T +1 312 602 8929
T +1 312 602 8173
T +1 612 677 5324
T +1 312 602 8791
T +1 312 602 89150
In an effort to attract the production of scripted television series to the state, the Tennessee Entertainment Commission (“TEC”) increased the state’s film and television incentives beginning Sept. 1, 2018.1
The revised incentives provide an increase in grant support for Tennessee labor and encourage non-resident labor for the first time.
Tennessee’s efforts to attract film and television production projects date back to 1987, when it created the TEC with hopes to “attract and bring to [the] state the production activities of film, television, record and other producers of entertainment properties.”2
The state later enacted the Visual Content Act of 2006 which established a fund to provide incentive grants to encourage production activities.3
The TEC production incentives offer grants for qualified Tennessee expenditures for feature films, and scripted television series and pilots filmed in Tennessee.4
Qualified expenditures include payments and purchases directly associated with the production, such as direction, wardrobe, location fees, rental of facilities and equipment. In addition, qualified expenditures include a portion of gross wages, salaries, fees, per diem amounts, and fringe benefits paid to each Tennessee resident.
Since the implementation of the fund, Tennessee has experienced significant success in the entertainment industry. Recent film and television projects, which generated $228.3 million in new income for Tennessee and provided jobs with wages nearly 28% higher than the state’s average for all industries, highlight the state’s desire to continue to develop the entertainment industry within its borders.5
New incentives for scripted television series
Beginning Sept. 1, 2018, TEC has revised the production eligibility requirements and incentives for scripted television series “to build upon the momentum and success from the television series ‘Nashville’ and other film projects.”6
In order to receive incentives, a scripted television series must now spend at least $500,000 per episode in Tennessee and include a “Filmed in Tennessee” logo. If the series meets these qualifications, it is eligible to receive a grant of 25% of qualified expenditures, which includes non-resident compensation, and up to 30% in grant support for the cost of Tennessee resident labor. Non-resident labor will be capped at $2 million.7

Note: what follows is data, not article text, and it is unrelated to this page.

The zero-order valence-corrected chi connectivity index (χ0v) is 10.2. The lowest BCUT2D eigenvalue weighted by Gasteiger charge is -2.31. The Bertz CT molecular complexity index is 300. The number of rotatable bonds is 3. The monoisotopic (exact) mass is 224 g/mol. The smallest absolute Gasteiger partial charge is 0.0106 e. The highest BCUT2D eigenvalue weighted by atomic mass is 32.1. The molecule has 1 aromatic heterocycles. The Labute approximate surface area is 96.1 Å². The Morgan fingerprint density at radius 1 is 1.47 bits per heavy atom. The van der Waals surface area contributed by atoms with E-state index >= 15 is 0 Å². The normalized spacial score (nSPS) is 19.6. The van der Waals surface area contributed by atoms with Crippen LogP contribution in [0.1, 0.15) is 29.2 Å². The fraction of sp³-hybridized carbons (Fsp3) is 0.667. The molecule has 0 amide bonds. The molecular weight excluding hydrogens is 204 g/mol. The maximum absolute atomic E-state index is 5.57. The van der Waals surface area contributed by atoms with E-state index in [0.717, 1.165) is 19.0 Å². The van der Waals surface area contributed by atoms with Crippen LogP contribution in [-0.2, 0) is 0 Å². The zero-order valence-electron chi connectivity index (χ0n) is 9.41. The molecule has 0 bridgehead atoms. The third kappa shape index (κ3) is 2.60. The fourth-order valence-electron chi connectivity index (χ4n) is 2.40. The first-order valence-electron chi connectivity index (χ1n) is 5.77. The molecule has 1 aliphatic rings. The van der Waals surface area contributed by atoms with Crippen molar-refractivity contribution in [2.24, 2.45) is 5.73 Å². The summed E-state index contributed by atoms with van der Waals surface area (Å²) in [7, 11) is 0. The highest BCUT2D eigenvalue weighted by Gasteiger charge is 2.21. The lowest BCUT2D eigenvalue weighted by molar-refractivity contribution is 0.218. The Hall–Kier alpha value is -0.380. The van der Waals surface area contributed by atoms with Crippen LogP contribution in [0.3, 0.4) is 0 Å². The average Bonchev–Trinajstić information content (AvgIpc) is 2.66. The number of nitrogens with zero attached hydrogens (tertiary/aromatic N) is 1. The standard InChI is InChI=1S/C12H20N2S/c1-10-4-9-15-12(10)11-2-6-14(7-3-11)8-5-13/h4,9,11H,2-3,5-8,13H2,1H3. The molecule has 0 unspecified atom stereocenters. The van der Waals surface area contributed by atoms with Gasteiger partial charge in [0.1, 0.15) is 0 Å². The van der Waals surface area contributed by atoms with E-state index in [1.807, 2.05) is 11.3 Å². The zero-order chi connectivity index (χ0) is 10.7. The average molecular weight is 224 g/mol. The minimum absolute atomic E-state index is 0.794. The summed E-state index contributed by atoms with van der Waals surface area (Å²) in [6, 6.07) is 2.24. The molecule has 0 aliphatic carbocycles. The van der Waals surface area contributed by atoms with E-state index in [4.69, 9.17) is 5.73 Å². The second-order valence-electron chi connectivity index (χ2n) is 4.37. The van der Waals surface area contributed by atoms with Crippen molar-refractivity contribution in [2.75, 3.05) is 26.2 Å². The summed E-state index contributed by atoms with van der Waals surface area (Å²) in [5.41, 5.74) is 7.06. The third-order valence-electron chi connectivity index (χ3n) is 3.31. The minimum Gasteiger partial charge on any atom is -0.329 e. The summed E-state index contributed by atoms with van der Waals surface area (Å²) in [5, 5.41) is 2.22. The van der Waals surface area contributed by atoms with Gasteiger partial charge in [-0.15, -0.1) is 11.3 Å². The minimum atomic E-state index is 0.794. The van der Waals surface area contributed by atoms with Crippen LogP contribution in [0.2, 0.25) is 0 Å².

While Tennessee continues to incentivize several forms of television and film production, the program changes effective Sept. 1, 2018, are meant to directly target new television series to help fill the void left by the Nashville series finale. Unlike films, television series typically have longer production schedules and if successful, often last for several seasons. This recurring production provides year-to-year continuity that can employ hundreds of state residents. Indirect benefits from scripted series include crossover benefits for the music industry, increased tourism and increased levels of local tax revenue based on purchases made in and around filming locations. In addition, having an extensive incentive program for film and television production is likely to keep Tennessee competitive with other states actively pursuing production companies, and may allow Tennessee to develop a more permanent infrastructure and workforce that can support future growth in this industry.
Film and television incentives are not without their detractors. For example, critics have noted the poor return on investment for production activity incentives, particularly given the unpredictability of the entertainment industry.8
While the television series Nashville
was an example of a success story, it is difficult for television series to consistently obtain the audience necessary to maintain the popularity needed for an extended run.
This content supports Grant Thornton LLP’s marketing of professional services and is not written tax advice directed at the particular facts and circumstances of any person. If you are interested in the topics presented herein, we encourage you to contact us or an independent tax professional to discuss their potential application to your particular situation. Nothing herein shall be construed as imposing a limitation on any person from disclosing the tax treatment or tax structure of any matter addressed herein. To the extent this content may be considered to contain written tax advice, any written advice contained in, forwarded with or attached to this content is not intended by Grant Thornton LLP to be used, and cannot be used, by any person for the purpose of avoiding penalties that may be imposed under the Internal Revenue Code.
The information contained herein is general in nature and is based on authorities that are subject to change. It is not, and should not be construed as, accounting, legal or tax advice provided by Grant Thornton LLP to the reader. This material may not be applicable to, or suitable for, the reader’s specific circumstances or needs and may require consideration of tax and nontax factors not described herein. Contact Grant Thornton LLP or other tax professionals prior to taking any action based upon this information. Changes in tax laws or other factors could affect, on a prospective or retroactive basis, the information contained herein; Grant Thornton LLP assumes no obligation to inform the reader of any such changes. All references to “Section,” “Sec.,” or “§” refer to the Internal Revenue Code of 1986, as amended.